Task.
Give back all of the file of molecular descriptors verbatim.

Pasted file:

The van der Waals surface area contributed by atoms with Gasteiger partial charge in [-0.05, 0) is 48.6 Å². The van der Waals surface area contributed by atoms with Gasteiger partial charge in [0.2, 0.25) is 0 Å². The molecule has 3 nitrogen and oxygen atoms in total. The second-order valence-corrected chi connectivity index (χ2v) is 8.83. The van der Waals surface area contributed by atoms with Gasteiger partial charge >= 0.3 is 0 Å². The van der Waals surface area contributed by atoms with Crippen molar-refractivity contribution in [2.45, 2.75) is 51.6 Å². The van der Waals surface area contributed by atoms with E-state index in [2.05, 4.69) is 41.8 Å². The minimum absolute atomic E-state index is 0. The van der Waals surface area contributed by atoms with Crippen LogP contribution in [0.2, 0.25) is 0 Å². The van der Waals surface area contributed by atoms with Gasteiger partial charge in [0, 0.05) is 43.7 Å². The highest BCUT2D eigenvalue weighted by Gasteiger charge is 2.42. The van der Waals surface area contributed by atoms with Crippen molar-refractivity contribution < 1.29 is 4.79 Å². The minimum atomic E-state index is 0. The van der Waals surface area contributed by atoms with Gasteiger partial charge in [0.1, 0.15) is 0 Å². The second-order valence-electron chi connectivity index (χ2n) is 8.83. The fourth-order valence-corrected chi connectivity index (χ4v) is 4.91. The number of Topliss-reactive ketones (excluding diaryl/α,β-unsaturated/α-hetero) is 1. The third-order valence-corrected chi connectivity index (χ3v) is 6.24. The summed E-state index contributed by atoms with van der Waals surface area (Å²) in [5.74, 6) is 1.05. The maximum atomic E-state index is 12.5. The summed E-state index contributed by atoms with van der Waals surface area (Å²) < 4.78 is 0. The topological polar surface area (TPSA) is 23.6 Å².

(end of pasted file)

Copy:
The van der Waals surface area contributed by atoms with Gasteiger partial charge in [-0.05, 0) is 48.6 Å². The van der Waals surface area contributed by atoms with Gasteiger partial charge in [0.2, 0.25) is 0 Å². The molecule has 3 nitrogen and oxygen atoms in total. The second-order valence-corrected chi connectivity index (χ2v) is 8.83. The van der Waals surface area contributed by atoms with Gasteiger partial charge >= 0.3 is 0 Å². The van der Waals surface area contributed by atoms with Crippen molar-refractivity contribution in [2.45, 2.75) is 51.6 Å². The van der Waals surface area contributed by atoms with E-state index in [2.05, 4.69) is 41.8 Å². The minimum absolute atomic E-state index is 0. The van der Waals surface area contributed by atoms with Crippen LogP contribution in [0.2, 0.25) is 0 Å². The van der Waals surface area contributed by atoms with Gasteiger partial charge in [0, 0.05) is 43.7 Å². The highest BCUT2D eigenvalue weighted by Gasteiger charge is 2.42. The van der Waals surface area contributed by atoms with Crippen molar-refractivity contribution < 1.29 is 4.79 Å². The minimum atomic E-state index is 0. The van der Waals surface area contributed by atoms with Gasteiger partial charge in [0.1, 0.15) is 0 Å². The second-order valence-electron chi connectivity index (χ2n) is 8.83. The fourth-order valence-corrected chi connectivity index (χ4v) is 4.91. The number of Topliss-reactive ketones (excluding diaryl/α,β-unsaturated/α-hetero) is 1. The third-order valence-corrected chi connectivity index (χ3v) is 6.24. The summed E-state index contributed by atoms with van der Waals surface area (Å²) in [5.74, 6) is 1.05. The maximum atomic E-state index is 12.5. The summed E-state index contributed by atoms with van der Waals surface area (Å²) < 4.78 is 0. The topological polar surface area (TPSA) is 23.6 Å².